January was a busy month at RGM with loads of news, new albums and tours announced. If you've missed anything, or just have a hunger to check out some new music, why not take a listen to our first Spotify Playlist that showcases artists featured during the month.
2018 got off to a great start with the arrival of the first EP by Walker McGuire and continued with strong releases from Glen Hansard, Mary Gauthier, Althea Grace and the debut from Dane Joneshill. Amongst the newcomers featured in January were folk duo Percival Elliott who bought us 'Forever' which bodes well for an upcoming album and multi-national country/pop duo O&O released a new single. Elsewhere Norwegian Torgeir Waldemar won't release his new album in the UK until March but for those of you who prefer things with a little more rock edge 'Streets' should fit the bill. On the soundtrack front, 'American Folk' looks like a cool film and the soundtrack is folktastic. January concluded for RGM with a trip down to Islington Assembly Hall to catch Deer Tick play two sets, one quiet and one not so quiet which was pretty cool. February is just around the corner and who knows what'll turn up, all I do know is a new favourite song/artist is waiting to be discovered.
The Defiants’ 2016 debut (review link) was a safe but enjoyable outing that did plenty to satisfy Danger Danger fans in the absence of any new material since 2009’s reunion record Revolve. Alongside vocalist Paul Laine, The Defiants comprise almost three quarters of the current D2 line-up: Bruno Ravel, Rob Marcello and Steve West (The Defiants’ slightly-less-than-official fourth member). Something of a melodic rock legend in his own right, Laine was the perfect fit for Danger Danger when they parted company with Ted Poley in the ‘90s and Zokusho (it’s Japanese for ‘sequel’) proves that there’s still plenty of songwriting chemistry bubbling away between Laine and Ravel in 2019.
Rachel Sermanni’s third LP sees the Scottish singer-songwriter largely turning away from the dirty guitars that peppered 2015’s Tied To The Moon for a smoother, more grown-up outing, shifting the focus onto her arresting, intimate voice. So It Turns, the record Sermanni herself calls ‘folk-noir’ (it lives up to the label) was produced by Axel Reinemer and has been in the can for three years. Good things come to those who wait of course and, thankfully, So It Turns is now seeing the light of day via an independent release.
Since reassembling their original five-piece line-up nearly ten years ago, Unruly Child have given us three top-notch slices of gently progressive AOR in the vein of their classic 1992 debut. Worlds Collide (2010) and Can’t Go Home (2017) were both put out by Frontiers while 2014’s Down The Rabbit Hole was independently released but all three albums showed a band that still has plenty to offer. Now, in their 27th year, the band return with Big Blue World. Marcie Free’s indestructible, made-for-rock voice has lost nothing and it’s this voice - along with Guy Allison’s upfront keys and Bruce Gowdy’s ability to fuse acoustic and electric guitar textures - that make Unruly Child so unmistakable.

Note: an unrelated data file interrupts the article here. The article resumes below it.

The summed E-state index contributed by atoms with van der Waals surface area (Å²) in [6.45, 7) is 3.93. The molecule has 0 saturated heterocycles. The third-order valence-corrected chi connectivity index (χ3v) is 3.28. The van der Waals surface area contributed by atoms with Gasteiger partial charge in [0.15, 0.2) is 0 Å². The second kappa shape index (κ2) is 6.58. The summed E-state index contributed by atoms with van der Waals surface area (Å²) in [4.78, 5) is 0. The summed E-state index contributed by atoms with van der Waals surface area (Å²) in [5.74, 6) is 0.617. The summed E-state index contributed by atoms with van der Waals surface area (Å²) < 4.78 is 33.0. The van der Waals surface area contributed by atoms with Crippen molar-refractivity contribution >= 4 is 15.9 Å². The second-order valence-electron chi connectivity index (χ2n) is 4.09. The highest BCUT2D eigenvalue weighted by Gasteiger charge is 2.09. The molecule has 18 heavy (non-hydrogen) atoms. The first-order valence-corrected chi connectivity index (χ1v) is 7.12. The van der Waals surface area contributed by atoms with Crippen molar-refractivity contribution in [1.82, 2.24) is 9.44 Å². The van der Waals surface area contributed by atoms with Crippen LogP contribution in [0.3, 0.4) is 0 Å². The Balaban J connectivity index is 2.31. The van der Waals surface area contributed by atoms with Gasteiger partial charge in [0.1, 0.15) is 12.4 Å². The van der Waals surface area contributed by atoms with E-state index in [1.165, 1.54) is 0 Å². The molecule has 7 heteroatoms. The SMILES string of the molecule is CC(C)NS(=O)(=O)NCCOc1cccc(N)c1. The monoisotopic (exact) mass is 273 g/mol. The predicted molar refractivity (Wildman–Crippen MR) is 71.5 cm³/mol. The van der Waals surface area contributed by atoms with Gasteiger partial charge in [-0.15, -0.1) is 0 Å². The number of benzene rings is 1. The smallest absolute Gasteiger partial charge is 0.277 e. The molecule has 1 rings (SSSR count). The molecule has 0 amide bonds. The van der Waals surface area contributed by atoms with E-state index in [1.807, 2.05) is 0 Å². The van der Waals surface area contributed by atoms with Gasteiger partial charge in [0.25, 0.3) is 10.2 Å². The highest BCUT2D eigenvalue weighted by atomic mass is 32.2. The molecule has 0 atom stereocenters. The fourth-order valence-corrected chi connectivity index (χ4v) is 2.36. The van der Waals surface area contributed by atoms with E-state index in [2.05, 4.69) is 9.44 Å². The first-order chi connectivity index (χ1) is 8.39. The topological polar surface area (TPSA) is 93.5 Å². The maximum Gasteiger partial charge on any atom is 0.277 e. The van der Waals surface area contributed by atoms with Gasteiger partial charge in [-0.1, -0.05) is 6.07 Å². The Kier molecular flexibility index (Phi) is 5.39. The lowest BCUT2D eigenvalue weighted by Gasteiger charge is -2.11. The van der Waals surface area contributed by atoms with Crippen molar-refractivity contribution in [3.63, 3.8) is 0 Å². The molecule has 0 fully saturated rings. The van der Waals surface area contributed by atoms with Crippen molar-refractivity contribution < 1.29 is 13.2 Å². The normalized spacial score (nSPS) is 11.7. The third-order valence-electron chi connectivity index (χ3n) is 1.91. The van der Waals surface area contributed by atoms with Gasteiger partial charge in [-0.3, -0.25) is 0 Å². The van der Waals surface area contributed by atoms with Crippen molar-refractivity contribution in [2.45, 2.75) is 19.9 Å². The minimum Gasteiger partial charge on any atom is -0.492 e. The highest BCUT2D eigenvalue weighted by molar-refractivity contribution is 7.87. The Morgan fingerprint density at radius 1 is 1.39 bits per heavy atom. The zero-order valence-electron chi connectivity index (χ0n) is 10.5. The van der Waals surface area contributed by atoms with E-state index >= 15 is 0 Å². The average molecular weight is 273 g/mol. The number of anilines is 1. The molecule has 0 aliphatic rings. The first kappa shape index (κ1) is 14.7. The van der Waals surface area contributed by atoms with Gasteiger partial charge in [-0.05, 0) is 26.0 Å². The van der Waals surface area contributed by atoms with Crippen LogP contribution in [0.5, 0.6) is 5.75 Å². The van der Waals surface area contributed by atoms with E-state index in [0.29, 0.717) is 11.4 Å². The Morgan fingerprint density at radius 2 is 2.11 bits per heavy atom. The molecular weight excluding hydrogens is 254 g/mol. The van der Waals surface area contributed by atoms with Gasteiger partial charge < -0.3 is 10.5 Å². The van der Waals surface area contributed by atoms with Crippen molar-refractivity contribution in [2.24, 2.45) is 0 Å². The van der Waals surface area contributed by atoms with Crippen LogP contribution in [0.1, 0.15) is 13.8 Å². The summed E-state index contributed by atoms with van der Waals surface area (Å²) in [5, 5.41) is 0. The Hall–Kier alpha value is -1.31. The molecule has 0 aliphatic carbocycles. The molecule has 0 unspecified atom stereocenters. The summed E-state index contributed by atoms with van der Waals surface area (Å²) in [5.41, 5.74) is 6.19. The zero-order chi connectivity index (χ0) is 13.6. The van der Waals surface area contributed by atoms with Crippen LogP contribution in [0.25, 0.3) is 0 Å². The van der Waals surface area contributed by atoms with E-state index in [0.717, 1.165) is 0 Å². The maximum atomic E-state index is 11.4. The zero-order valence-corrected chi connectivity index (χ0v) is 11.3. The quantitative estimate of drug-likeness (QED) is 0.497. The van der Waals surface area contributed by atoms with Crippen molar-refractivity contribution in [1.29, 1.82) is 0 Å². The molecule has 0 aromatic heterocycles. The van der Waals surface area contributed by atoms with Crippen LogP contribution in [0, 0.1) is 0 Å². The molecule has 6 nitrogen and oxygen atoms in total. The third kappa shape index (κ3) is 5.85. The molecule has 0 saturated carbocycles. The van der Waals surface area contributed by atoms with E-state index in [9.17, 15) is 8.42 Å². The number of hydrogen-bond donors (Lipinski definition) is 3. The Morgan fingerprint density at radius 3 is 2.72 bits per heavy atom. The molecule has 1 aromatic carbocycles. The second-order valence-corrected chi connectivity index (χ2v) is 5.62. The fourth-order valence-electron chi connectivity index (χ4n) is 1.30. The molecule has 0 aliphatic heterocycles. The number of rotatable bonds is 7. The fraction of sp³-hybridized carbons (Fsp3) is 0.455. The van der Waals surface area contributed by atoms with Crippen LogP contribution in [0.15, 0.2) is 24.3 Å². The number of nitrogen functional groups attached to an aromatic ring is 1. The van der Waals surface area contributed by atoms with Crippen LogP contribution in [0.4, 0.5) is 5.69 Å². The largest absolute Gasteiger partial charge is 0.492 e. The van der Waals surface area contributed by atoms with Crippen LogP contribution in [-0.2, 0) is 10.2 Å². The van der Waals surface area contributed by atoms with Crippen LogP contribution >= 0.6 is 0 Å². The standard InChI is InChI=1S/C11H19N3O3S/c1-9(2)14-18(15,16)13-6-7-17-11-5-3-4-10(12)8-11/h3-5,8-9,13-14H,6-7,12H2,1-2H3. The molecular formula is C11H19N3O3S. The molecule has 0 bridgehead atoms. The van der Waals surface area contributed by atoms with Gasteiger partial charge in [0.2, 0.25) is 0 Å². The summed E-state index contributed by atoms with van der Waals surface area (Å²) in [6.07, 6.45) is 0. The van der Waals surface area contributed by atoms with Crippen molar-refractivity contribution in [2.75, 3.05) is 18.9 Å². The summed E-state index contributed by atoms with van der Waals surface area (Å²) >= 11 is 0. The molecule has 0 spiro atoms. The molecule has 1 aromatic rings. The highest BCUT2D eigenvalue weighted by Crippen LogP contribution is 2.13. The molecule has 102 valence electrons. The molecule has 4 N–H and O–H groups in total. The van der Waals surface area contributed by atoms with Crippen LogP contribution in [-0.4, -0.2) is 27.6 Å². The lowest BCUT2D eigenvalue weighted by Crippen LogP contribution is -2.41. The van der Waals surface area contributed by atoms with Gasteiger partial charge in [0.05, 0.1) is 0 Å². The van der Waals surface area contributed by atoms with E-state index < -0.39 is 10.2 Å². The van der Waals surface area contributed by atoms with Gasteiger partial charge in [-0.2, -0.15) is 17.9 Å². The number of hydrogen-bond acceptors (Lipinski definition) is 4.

Morganway first came to my attention earlier this year when they unexpectedly appeared in the RGM inbox. The track in question was ‘Frozen In Our Time’ and my classic rock taste buds were instantly sated as Morganway presented a sound that owed a debt to the likes of Dire Straits (musically) and Fleetwood Mac (vocally) while the addition of fiddle delivered a folky musical curveball. This early positive impression would be further enhanced by subsequent singles and cemented by a really terrific live show at Black Deer Festival. I had a feeling that Morganway might be on to something a little bit special, and I’m pleased to report their debut album doesn’t disappoint.
You probably never noticed, but a lot of the pop music you grew up on was born in Scotland. You can’t have been raised in the 80s without escaping Simple Minds; in the 90s without strumming along to Del Amitri, or in the noughties without tapping your toes to KT Tunstall. And now, multi-award-winning folk singer-songwriter Karine Polwart has drawn on these decades, among others, to bring you her latest release: Scottish Songbook. This celebration of the history of Scot-pop began when Karine gathered two dozen songs together for a live show she took to the 2018 Edinburgh Festival. A year on, eleven of those songs coalesce on an album that is reverent, revealing and - above all - rewarding.